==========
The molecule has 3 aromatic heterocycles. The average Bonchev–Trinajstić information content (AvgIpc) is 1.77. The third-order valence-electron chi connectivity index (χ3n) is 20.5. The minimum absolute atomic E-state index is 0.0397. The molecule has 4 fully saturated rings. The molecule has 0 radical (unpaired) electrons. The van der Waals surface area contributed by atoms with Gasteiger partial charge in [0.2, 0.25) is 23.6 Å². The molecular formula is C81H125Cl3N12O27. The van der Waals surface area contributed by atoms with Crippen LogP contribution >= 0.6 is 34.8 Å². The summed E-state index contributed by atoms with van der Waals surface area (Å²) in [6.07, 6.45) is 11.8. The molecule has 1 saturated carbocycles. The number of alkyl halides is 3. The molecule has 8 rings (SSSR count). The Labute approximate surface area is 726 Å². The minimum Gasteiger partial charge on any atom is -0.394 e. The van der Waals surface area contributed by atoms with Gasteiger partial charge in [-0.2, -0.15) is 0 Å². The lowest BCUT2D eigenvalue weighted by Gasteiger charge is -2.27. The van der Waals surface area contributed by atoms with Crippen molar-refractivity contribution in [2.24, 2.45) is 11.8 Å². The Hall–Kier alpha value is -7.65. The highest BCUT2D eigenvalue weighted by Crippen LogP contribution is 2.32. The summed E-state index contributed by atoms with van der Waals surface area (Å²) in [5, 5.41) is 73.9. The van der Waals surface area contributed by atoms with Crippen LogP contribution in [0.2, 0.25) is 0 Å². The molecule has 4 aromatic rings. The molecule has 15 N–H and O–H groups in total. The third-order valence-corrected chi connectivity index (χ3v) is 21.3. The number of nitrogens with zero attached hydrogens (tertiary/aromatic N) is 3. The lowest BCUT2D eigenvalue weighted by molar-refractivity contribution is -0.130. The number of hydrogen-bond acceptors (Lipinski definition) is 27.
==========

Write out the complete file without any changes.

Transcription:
The molecule has 3 aromatic heterocycles. The average Bonchev–Trinajstić information content (AvgIpc) is 1.77. The third-order valence-electron chi connectivity index (χ3n) is 20.5. The minimum absolute atomic E-state index is 0.0397. The molecule has 4 fully saturated rings. The molecule has 0 radical (unpaired) electrons. The van der Waals surface area contributed by atoms with Gasteiger partial charge in [0.2, 0.25) is 23.6 Å². The molecular formula is C81H125Cl3N12O27. The van der Waals surface area contributed by atoms with Crippen LogP contribution >= 0.6 is 34.8 Å². The summed E-state index contributed by atoms with van der Waals surface area (Å²) in [6.07, 6.45) is 11.8. The molecule has 1 saturated carbocycles. The number of alkyl halides is 3. The molecule has 8 rings (SSSR count). The Labute approximate surface area is 726 Å². The minimum Gasteiger partial charge on any atom is -0.394 e. The van der Waals surface area contributed by atoms with Gasteiger partial charge in [-0.2, -0.15) is 0 Å². The lowest BCUT2D eigenvalue weighted by Gasteiger charge is -2.27. The van der Waals surface area contributed by atoms with Crippen molar-refractivity contribution in [2.24, 2.45) is 11.8 Å². The Hall–Kier alpha value is -7.65. The highest BCUT2D eigenvalue weighted by Crippen LogP contribution is 2.32. The summed E-state index contributed by atoms with van der Waals surface area (Å²) in [5, 5.41) is 73.9. The van der Waals surface area contributed by atoms with Crippen LogP contribution in [0.2, 0.25) is 0 Å². The molecule has 4 aromatic rings. The molecule has 15 N–H and O–H groups in total. The third-order valence-corrected chi connectivity index (χ3v) is 21.3. The number of nitrogens with zero attached hydrogens (tertiary/aromatic N) is 3. The lowest BCUT2D eigenvalue weighted by molar-refractivity contribution is -0.130. The number of hydrogen-bond acceptors (Lipinski definition) is 27.